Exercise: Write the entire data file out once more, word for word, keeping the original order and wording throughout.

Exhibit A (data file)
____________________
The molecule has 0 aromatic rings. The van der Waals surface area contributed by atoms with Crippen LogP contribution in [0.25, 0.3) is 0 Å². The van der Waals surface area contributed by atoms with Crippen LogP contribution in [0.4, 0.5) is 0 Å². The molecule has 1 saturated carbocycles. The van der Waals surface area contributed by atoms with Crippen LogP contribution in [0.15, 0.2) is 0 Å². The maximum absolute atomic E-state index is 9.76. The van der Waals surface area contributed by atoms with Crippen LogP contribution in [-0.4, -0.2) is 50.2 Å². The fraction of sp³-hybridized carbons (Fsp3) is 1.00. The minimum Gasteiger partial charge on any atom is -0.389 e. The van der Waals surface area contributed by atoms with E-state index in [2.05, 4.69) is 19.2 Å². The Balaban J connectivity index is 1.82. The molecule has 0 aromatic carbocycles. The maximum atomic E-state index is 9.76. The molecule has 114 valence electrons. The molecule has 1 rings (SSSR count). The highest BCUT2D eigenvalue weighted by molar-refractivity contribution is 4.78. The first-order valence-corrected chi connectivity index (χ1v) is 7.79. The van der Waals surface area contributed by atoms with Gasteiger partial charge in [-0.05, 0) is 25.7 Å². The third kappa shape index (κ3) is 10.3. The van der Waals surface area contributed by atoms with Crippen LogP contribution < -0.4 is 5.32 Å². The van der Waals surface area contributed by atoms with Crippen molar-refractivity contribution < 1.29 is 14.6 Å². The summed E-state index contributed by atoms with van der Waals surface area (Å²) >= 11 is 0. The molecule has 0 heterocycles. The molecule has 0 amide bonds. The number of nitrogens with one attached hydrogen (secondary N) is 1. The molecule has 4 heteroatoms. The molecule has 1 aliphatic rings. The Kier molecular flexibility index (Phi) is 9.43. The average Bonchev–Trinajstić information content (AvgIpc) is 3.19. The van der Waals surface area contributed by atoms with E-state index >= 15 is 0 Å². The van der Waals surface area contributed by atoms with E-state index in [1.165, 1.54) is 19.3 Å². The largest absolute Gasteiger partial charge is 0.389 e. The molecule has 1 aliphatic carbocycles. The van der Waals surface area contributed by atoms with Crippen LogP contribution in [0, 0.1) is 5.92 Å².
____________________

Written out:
The molecule has 0 aromatic rings. The van der Waals surface area contributed by atoms with Crippen LogP contribution in [0.25, 0.3) is 0 Å². The van der Waals surface area contributed by atoms with Crippen LogP contribution in [0.4, 0.5) is 0 Å². The molecule has 1 saturated carbocycles. The van der Waals surface area contributed by atoms with Crippen LogP contribution in [0.15, 0.2) is 0 Å². The maximum absolute atomic E-state index is 9.76. The van der Waals surface area contributed by atoms with Crippen LogP contribution in [-0.4, -0.2) is 50.2 Å². The fraction of sp³-hybridized carbons (Fsp3) is 1.00. The minimum Gasteiger partial charge on any atom is -0.389 e. The van der Waals surface area contributed by atoms with E-state index in [2.05, 4.69) is 19.2 Å². The Balaban J connectivity index is 1.82. The molecule has 0 aromatic carbocycles. The maximum atomic E-state index is 9.76. The molecule has 114 valence electrons. The molecule has 1 rings (SSSR count). The highest BCUT2D eigenvalue weighted by molar-refractivity contribution is 4.78. The first-order valence-corrected chi connectivity index (χ1v) is 7.79. The van der Waals surface area contributed by atoms with Gasteiger partial charge in [-0.05, 0) is 25.7 Å². The third kappa shape index (κ3) is 10.3. The van der Waals surface area contributed by atoms with Crippen LogP contribution < -0.4 is 5.32 Å². The van der Waals surface area contributed by atoms with Crippen molar-refractivity contribution < 1.29 is 14.6 Å². The summed E-state index contributed by atoms with van der Waals surface area (Å²) >= 11 is 0. The molecule has 0 heterocycles. The molecule has 0 amide bonds. The number of nitrogens with one attached hydrogen (secondary N) is 1. The molecule has 4 heteroatoms. The molecule has 1 aliphatic rings. The Kier molecular flexibility index (Phi) is 9.43. The average Bonchev–Trinajstić information content (AvgIpc) is 3.19. The van der Waals surface area contributed by atoms with E-state index >= 15 is 0 Å². The van der Waals surface area contributed by atoms with E-state index in [1.165, 1.54) is 19.3 Å². The largest absolute Gasteiger partial charge is 0.389 e. The molecule has 1 aliphatic carbocycles. The van der Waals surface area contributed by atoms with Crippen LogP contribution in [0, 0.1) is 5.92 Å².